Knowing About vs. Actual Knowing

As I remember it, my brother had learned all there was to know about remote control airplanes. He had read magazines, watched videos (VHS!), talked to others in the R/C world, and generally ate, drank, and slept R/C airplanes for most of one High School year.

Finally, he bought plans for a “trainer” model and began to hand-build his own airplane. And I do mean, “hand build.” This wasn’t one of those kits where all the pieces are cut out already and you put them together. No sir! He had to carve and glue every component of the air frame by hand.

Each. And. Every. Piece.

Construction involved a hair dryer, X-Acto knives, sandpaper, tiny tools – I don’t know what-all. He worked on it for months on a card table set up in the family room.  I think we had to maneuver around it to open Christmas presents. We had to watch TV around the fuselage. The smell of balsa wood, glue, and whatever that plastic stuff covering the wings was, saturated everything. A hazmat team showed up at the house with orders to clean up a meth lab. Okay, I made that up, but you get the point.

Finally, he mounted the “perfect” engine, installed the servos, and announced he was ready to fly. The family gathered on the front drive to watch it take off. Which it did – straight up; at which point it stalled and came straight back down, full throttle, nose first into the field across from the house.

There were no survivors.

You can learn all there is to know about R/C planes, but not know how to fly one

Our relationship with God can be like that. We can study his book, listen to what others say about Him, never miss a Sunday, listen to podcasts and worship music in the car, check all the religious boxes. We can even develop some strong convictions about His Word – but when it comes to applying what we’re so sure of, we crash. Why?

We know all about God, but don’t know God.

You know the type. It’s someone that can score 100’s on every Bible quiz and have their systematic theology neatly tied up but score zeros in obedience. They would fight you to the death over some finer point of doctrine while living out a baby-like faith. They substitute knowledge of for relationship with.

In the New Testament faith in Christ is framed as a relationship. The Lord intends for us to know him, not just about him. For instance, in many places, God calls himself our Father, and we are his children. Also, Romans tells us that His Spirit lives in the genuine believer (8:9). We’re promised that when we pray, he hears and will answer. He is the vine; we are the branches (John 15). These are all relational in nature, and when, through Jesus, we know God, it changes us.

How do we come to know him? We become obedient to his ways. We experience him through obedience. Jesus said “Whoever has my commands, and obeys them, he is the one who loves me. He who loves me will be loved by my Father, and I too will love him and show myself to him.” (John 14;21. Italics mine).

We can memorize the whole Bible, but if we don’t align our lives with what it teaches, we don’t know God like we think and he’ll always seem distant.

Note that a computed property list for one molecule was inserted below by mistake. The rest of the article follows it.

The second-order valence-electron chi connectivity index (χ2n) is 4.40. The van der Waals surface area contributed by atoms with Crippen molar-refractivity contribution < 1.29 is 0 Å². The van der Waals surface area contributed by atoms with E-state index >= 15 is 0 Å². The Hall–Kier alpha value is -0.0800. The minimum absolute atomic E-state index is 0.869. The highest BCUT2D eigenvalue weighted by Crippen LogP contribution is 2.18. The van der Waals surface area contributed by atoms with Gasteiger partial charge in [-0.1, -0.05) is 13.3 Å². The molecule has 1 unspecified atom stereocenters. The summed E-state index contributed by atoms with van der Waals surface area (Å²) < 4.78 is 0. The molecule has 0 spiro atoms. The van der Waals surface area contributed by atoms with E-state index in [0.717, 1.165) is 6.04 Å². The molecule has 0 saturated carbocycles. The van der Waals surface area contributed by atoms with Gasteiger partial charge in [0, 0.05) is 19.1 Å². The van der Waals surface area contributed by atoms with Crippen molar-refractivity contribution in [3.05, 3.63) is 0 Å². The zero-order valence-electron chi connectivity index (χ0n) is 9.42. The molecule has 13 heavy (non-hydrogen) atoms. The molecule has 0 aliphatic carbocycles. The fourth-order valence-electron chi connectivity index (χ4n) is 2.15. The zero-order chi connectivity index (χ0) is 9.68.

If this describes you, it’s overwhelming to think of all the habits, beliefs, attitudes, and behaviors that you need to bring under his lordship. Don’t try to change it all at once and all by yourself. Present just one thing to the Lord you are convicted needs to change, confess it as sin if needed, repent, and ask him to transform you. You won’t “fly” immediately, and you’ll likely crash a few times. But eventually, your heart will be transformed.

Will I Ever Love This Much?

Our three-year-old grandson was recently very sick: high fever, wouldn’t eat or drink, couldn’t sleep, clearly in a lot of pain.  Most seriously, he either would not or could not urinate. Because he potentially has a hereditary kidney disease, his parents had already taken him to the ER, where they diagnosed him as having a virus and sent him home. He was so sick there was a strong consideration to take him back to the ER. He was up most of the night.

So was I. Not because he was bothering me or I had a role in his care, but because I was praying for the Lord to intervene. He was in such pain, and his parents and “Mimi” were exhausted. Those of you who have grandchildren know what a heartbreaking experience that is, especially when you’re helpless to do anything. There’s not much for Pop to do in that situation except pray. So I did, off and on throughout the night.

He finally slept and by the next morning was on the mend. Whether because of his mom’s and Mimi’s care, or medicine, or God’s direct movement, I don’t know – probably some of all. Regardless, I consider that He answered my prayers.

I sacrificed most of a night’s sleep to pray for that little guy. I did it out of a deep love that just can’t stand to see him in pain; a love that caused me to hurt with him. Why wouldn’t I pray? My heavenly Father promised to at least hear me; a Father who has the power to act. And when he started feeling better, I thanked Him – many times.

Deep love leads us to do sacrificial things. But would I have made even that small of a sacrifice for anyone else other than family? Probably not, I’m ashamed to admit. I can at least say I’m past platitudes for people who request a prayer – praying on the spot or adding it to my list. But all night? No.

I don’t yet love enough for that. I know that not every prayer request demands an all-nighter, but shouldn’t it at least be a consideration for those of my church family who are in similar crisis? It would be – if I loved enough.